Salt - a player.
A few notes about making the prosciutto itself. First off, do you know Cooking Light has a recipe for this online? I was sort of surprised! It's basically just salt and duck, and some pepper or what have you. I chose black pepper instead of white pepper (um, didn't have white pepper...). I sort of timed this wrong by making it on New Year's Eve while busily preparing for the evening. No cheesecloth? No problem, I used an old linen. (I never buy cheesecloth; instead I use old, worn (clean) linens instead.) I hung them in the basement. Our basement in that corner is consistently 60 degrees. I'm not positive about the humidity, but I'm guessing it's about 60%. I based that on using our de-humidifier to roughly guess. So, I think it's okay barring the two little windows which let in a bit of light. I might need to shade them off if I do any more hanging of meat. (My fig tree is in that area, and it was supposed to be dormant but I just found a shoot coming off of it!)

One of the things I learned was the importance of weighing the meat before you hang it, as you can judge when your meat is done by how much weight it lost during the hanging. You want to look for a 30% weight loss. I didn't weigh the breasts until they were already hanging for two days. And I'll be honest, I'm not too scientific. I pulled them a week and two days after they were hung, and I thought they felt good (not too hard, not too soft). Once unwrapped the outside seemed like it was getting a little "jerked." Once sliced the inside was garnet, and I felt maybe a hair too pink. I think it was done though, and chose not to rehang them and risk drying them too much. I'm still wondering if I pulled them too soon; I've been known to do that. A day in the fridge has toughened them and made them darker. It tastes outrageously good, duck-y, prosciutto-y, and rich. Ta da!

A little bit of jerkification on the fat-less side.

I don't have a recipe with which to showcase this, though I'm sure I'll just invite some friends over and eat it up, tout suite. Maybe with a champagne cocktail with elderberry syrup in it. Or in a risotto. That sounds just perfect.

Sunday, January 9, 2011

Kielbasa Potato Soup with Caramelized Onions and Kale Chips

An antidote to winter

I don't think I'm alone in saying that soup is one of winter time's greatest joys. I was visiting friends on a cold winter's day, replete with blue skies, scintillating sun and blustery wind that swept the powdery snow every which way. While riding on a tobbaggan behind their four-year old son, which was being pulled by a snowmobile, I fell off on a fast turn. Not wearing snow pants (like a rube, I might add) I was cold to the bone when I finally got home. No matter. This soup warmed me up in no time at all.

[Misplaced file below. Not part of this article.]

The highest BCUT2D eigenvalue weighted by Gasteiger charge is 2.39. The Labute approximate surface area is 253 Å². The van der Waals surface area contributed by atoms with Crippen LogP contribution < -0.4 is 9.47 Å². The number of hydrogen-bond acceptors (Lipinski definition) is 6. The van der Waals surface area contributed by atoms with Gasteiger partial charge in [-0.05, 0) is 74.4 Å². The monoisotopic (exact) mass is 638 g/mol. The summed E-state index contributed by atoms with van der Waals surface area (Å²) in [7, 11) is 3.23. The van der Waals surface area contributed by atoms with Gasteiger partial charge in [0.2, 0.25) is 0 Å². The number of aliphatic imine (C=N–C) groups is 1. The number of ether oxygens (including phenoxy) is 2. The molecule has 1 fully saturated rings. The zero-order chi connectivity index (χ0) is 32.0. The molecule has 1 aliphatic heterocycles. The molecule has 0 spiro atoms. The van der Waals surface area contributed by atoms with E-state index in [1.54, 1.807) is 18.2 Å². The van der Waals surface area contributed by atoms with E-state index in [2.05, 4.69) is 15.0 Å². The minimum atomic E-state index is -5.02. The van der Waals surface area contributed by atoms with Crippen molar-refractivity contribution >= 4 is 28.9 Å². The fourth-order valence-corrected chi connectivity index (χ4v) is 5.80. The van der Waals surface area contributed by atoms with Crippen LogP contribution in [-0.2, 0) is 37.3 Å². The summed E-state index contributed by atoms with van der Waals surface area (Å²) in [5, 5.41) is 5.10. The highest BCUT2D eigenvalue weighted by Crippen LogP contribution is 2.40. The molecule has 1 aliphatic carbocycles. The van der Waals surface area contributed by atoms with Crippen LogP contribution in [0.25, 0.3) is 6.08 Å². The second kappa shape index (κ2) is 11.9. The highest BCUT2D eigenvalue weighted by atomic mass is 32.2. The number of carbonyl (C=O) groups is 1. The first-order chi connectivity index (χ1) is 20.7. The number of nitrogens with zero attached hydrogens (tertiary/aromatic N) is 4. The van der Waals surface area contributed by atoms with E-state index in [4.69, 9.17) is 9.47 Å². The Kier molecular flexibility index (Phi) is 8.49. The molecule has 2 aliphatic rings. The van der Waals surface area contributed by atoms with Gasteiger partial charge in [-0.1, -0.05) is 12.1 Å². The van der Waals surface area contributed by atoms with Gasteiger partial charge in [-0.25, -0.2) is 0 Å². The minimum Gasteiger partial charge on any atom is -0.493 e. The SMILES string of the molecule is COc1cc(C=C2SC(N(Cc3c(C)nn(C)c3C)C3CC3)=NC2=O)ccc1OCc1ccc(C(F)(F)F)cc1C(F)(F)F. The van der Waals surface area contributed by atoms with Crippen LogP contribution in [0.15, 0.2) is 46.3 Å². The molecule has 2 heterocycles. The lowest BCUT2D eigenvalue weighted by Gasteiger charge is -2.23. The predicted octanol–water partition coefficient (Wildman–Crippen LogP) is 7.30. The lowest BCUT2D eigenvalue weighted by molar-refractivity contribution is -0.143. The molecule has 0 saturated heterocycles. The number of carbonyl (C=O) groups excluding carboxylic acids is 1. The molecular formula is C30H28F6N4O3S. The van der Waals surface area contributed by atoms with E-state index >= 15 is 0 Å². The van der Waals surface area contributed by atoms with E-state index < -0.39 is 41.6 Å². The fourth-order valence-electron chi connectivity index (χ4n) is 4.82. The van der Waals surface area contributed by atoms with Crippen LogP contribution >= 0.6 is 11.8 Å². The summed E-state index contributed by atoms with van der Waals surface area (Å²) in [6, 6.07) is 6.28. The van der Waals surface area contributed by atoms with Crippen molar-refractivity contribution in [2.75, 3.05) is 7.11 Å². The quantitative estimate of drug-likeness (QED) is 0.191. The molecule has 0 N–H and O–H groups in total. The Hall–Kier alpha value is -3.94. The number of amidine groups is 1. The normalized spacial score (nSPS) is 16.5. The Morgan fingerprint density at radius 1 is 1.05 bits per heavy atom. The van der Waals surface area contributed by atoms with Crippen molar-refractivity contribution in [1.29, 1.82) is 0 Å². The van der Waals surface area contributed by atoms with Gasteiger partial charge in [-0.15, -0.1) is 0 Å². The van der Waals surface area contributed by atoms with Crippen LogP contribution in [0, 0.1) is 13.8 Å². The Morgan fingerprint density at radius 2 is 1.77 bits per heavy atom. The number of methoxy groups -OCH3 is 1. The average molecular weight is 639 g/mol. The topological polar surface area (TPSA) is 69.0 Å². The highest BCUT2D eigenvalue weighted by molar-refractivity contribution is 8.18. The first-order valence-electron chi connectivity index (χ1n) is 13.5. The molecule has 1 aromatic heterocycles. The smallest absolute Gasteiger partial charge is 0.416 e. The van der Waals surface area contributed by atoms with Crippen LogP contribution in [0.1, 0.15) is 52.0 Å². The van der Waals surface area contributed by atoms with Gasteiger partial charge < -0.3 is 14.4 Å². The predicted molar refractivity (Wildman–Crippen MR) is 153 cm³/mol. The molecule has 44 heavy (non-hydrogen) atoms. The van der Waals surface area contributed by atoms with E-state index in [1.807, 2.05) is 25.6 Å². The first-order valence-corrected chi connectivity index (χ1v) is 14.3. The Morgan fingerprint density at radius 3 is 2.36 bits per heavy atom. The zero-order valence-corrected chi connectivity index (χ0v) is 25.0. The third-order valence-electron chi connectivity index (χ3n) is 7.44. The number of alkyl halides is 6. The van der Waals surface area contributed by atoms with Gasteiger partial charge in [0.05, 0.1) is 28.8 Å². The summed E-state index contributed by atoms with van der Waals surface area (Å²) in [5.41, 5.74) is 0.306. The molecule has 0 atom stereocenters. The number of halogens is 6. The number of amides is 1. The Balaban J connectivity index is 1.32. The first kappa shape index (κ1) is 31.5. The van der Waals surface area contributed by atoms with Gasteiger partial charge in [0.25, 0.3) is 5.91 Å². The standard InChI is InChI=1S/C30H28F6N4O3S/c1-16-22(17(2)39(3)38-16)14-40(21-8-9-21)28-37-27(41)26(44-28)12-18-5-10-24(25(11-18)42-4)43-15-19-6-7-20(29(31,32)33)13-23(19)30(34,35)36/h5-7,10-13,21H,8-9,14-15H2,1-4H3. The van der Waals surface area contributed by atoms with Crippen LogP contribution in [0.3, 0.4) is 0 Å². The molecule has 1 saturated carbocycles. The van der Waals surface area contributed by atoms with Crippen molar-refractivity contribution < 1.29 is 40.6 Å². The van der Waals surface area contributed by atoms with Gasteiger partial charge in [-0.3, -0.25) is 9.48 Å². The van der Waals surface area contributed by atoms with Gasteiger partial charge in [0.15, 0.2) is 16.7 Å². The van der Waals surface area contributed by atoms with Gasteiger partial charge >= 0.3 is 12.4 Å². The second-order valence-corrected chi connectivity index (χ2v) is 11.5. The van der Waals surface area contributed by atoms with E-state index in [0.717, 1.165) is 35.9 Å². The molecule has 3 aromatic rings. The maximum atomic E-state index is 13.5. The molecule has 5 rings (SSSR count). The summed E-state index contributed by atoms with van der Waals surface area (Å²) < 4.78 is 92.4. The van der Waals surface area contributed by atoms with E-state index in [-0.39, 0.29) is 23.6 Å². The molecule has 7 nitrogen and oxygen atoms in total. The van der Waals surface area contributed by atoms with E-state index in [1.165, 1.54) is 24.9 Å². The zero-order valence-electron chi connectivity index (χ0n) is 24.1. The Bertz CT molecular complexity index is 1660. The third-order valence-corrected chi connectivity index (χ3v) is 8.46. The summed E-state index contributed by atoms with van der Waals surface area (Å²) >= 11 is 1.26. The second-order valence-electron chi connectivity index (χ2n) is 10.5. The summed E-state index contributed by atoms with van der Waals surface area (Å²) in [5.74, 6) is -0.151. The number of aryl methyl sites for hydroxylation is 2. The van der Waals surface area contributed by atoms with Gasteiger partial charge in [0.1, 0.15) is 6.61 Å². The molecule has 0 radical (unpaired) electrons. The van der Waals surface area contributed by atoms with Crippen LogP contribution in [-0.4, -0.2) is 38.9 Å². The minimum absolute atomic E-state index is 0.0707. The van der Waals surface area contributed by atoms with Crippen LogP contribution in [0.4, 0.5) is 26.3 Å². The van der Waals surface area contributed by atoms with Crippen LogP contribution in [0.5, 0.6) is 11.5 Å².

This soup was born out of leftovers, as many good soups are. I've broken it down to be a stand alone recipe. However, you might want to have kielbasa sauteed with onions and boiled potatoes the night before and just make sure you have a good amount of leftovers!

Kielbasa and Potato Soup with Caramelized Onions and Kale Chips
Boil six potatoes in their jackets, peel when cool. Can be done the day before and kept in the fridge. Right before they are to be added to the soup, mash each one with a potato masher squarely, so they are not mashed but instead in nice cubes and chunks.

Make kale chips. Can be done a week beforehand. Keep in an airtight container.
1 large bunch of kale. Stem removed and chopped. Spread out on a cookie sheet and bake at 350 degrees for ten or fifteen minutes. Maybe longer. Keep an eye on it! It goes from crisp to burnt in a matter of a minute. I like to salt them when they come out of the oven.

In a large Dutch oven pour one or two tablespoonfuls of olive oil and saute two medium yellow onions and one small red onion until brown and sweet. I like to slice them in thin wedges.

Add in one large red pepper in large dice a little before the onions are done, so they become soft.

Add a large kielbasa in at the same time as the peppers. Cut in slices on the diagonal, cut in half. Let them brown a little as the onions caramelize.

Then add the potatoes and six cups of water, slowly, so that it never gets cold. Add about two cups of water and two potatoes at a time, waiting for it to come to a simmer again, then adding the next batch. When you have them all added, and it's back to a simmer, let the soup cook with the lid partially on for about ten minutes. Then add half the kale chips, which will turn into the kale with the soft consistency of spinach. Reserve the rest of the chips to serve on the table for whoever wants more kale or some crunch.